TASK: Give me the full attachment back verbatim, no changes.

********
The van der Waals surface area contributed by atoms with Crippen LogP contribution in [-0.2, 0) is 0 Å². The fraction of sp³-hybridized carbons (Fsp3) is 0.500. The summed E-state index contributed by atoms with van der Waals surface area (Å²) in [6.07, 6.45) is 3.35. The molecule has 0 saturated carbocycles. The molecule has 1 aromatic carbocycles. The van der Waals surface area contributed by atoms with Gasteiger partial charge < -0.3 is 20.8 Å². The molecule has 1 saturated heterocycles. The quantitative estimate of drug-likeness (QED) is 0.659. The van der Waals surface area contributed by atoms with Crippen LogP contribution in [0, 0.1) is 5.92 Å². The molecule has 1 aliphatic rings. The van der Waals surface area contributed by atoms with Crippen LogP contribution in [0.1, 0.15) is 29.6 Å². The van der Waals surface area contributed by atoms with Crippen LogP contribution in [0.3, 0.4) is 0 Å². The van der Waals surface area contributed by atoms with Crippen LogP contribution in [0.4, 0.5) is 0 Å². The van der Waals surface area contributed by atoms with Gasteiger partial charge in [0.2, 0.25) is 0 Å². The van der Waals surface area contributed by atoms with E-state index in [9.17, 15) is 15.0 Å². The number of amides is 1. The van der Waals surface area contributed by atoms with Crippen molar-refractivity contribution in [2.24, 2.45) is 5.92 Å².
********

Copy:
The van der Waals surface area contributed by atoms with Crippen LogP contribution in [-0.2, 0) is 0 Å². The fraction of sp³-hybridized carbons (Fsp3) is 0.500. The summed E-state index contributed by atoms with van der Waals surface area (Å²) in [6.07, 6.45) is 3.35. The molecule has 0 saturated carbocycles. The molecule has 1 aromatic carbocycles. The van der Waals surface area contributed by atoms with Gasteiger partial charge < -0.3 is 20.8 Å². The molecule has 1 saturated heterocycles. The quantitative estimate of drug-likeness (QED) is 0.659. The van der Waals surface area contributed by atoms with Crippen LogP contribution in [0, 0.1) is 5.92 Å². The molecule has 1 aliphatic rings. The van der Waals surface area contributed by atoms with Crippen LogP contribution in [0.1, 0.15) is 29.6 Å². The van der Waals surface area contributed by atoms with Crippen LogP contribution in [0.3, 0.4) is 0 Å². The van der Waals surface area contributed by atoms with Crippen LogP contribution in [0.4, 0.5) is 0 Å². The van der Waals surface area contributed by atoms with Gasteiger partial charge in [0.2, 0.25) is 0 Å². The van der Waals surface area contributed by atoms with E-state index in [9.17, 15) is 15.0 Å². The number of amides is 1. The van der Waals surface area contributed by atoms with Crippen molar-refractivity contribution in [2.24, 2.45) is 5.92 Å².